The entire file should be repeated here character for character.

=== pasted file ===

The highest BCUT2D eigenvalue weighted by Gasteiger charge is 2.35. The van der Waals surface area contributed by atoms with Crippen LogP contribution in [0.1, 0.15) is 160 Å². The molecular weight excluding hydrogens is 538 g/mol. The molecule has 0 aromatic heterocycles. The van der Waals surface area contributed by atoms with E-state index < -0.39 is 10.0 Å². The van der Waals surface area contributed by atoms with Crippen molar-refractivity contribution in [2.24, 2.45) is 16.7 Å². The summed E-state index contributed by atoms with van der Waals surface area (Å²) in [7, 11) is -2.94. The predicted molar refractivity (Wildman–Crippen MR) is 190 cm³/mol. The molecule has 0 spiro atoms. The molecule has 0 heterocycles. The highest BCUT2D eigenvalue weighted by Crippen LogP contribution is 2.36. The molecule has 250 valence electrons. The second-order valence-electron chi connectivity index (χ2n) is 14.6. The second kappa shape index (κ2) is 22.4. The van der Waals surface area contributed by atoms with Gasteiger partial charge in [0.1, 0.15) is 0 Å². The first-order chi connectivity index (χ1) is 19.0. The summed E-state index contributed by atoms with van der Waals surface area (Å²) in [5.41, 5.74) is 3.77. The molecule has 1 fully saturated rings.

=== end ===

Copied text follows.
The highest BCUT2D eigenvalue weighted by Gasteiger charge is 2.35. The van der Waals surface area contributed by atoms with Crippen LogP contribution in [0.1, 0.15) is 160 Å². The molecular weight excluding hydrogens is 538 g/mol. The molecule has 0 aromatic heterocycles. The van der Waals surface area contributed by atoms with E-state index < -0.39 is 10.0 Å². The van der Waals surface area contributed by atoms with Crippen molar-refractivity contribution in [2.24, 2.45) is 16.7 Å². The summed E-state index contributed by atoms with van der Waals surface area (Å²) in [7, 11) is -2.94. The predicted molar refractivity (Wildman–Crippen MR) is 190 cm³/mol. The molecule has 0 spiro atoms. The molecule has 0 heterocycles. The highest BCUT2D eigenvalue weighted by Crippen LogP contribution is 2.36. The molecule has 250 valence electrons. The second-order valence-electron chi connectivity index (χ2n) is 14.6. The second kappa shape index (κ2) is 22.4. The van der Waals surface area contributed by atoms with Gasteiger partial charge in [0.1, 0.15) is 0 Å². The first-order chi connectivity index (χ1) is 19.0. The summed E-state index contributed by atoms with van der Waals surface area (Å²) in [5.41, 5.74) is 3.77. The molecule has 1 fully saturated rings.